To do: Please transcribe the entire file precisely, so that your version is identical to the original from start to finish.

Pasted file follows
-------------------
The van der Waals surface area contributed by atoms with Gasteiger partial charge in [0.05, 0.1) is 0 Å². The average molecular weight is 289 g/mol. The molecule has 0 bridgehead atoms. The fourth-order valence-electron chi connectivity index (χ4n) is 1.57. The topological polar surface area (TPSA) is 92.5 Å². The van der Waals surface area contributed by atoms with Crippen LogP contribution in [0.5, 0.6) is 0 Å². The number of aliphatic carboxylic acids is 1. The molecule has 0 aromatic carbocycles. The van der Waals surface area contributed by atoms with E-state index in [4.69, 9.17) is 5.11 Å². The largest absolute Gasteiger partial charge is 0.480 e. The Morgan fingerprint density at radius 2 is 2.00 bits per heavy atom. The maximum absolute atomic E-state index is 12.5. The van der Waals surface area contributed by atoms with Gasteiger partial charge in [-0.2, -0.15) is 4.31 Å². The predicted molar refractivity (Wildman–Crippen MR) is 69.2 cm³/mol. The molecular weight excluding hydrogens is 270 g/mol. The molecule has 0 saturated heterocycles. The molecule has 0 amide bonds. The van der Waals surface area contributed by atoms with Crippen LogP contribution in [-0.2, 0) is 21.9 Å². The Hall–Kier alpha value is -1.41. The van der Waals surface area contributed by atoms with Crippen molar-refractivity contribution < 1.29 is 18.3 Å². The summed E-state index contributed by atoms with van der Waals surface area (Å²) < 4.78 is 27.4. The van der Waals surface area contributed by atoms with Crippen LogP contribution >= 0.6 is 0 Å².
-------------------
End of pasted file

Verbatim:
The van der Waals surface area contributed by atoms with Gasteiger partial charge in [0.05, 0.1) is 0 Å². The average molecular weight is 289 g/mol. The molecule has 0 bridgehead atoms. The fourth-order valence-electron chi connectivity index (χ4n) is 1.57. The topological polar surface area (TPSA) is 92.5 Å². The van der Waals surface area contributed by atoms with Crippen LogP contribution in [0.5, 0.6) is 0 Å². The number of aliphatic carboxylic acids is 1. The molecule has 0 aromatic carbocycles. The van der Waals surface area contributed by atoms with E-state index in [4.69, 9.17) is 5.11 Å². The largest absolute Gasteiger partial charge is 0.480 e. The Morgan fingerprint density at radius 2 is 2.00 bits per heavy atom. The maximum absolute atomic E-state index is 12.5. The van der Waals surface area contributed by atoms with Gasteiger partial charge in [-0.2, -0.15) is 4.31 Å². The predicted molar refractivity (Wildman–Crippen MR) is 69.2 cm³/mol. The molecular weight excluding hydrogens is 270 g/mol. The molecule has 0 saturated heterocycles. The molecule has 0 amide bonds. The van der Waals surface area contributed by atoms with Crippen LogP contribution in [-0.2, 0) is 21.9 Å². The Hall–Kier alpha value is -1.41. The van der Waals surface area contributed by atoms with Crippen molar-refractivity contribution < 1.29 is 18.3 Å². The summed E-state index contributed by atoms with van der Waals surface area (Å²) < 4.78 is 27.4. The van der Waals surface area contributed by atoms with Crippen LogP contribution >= 0.6 is 0 Å².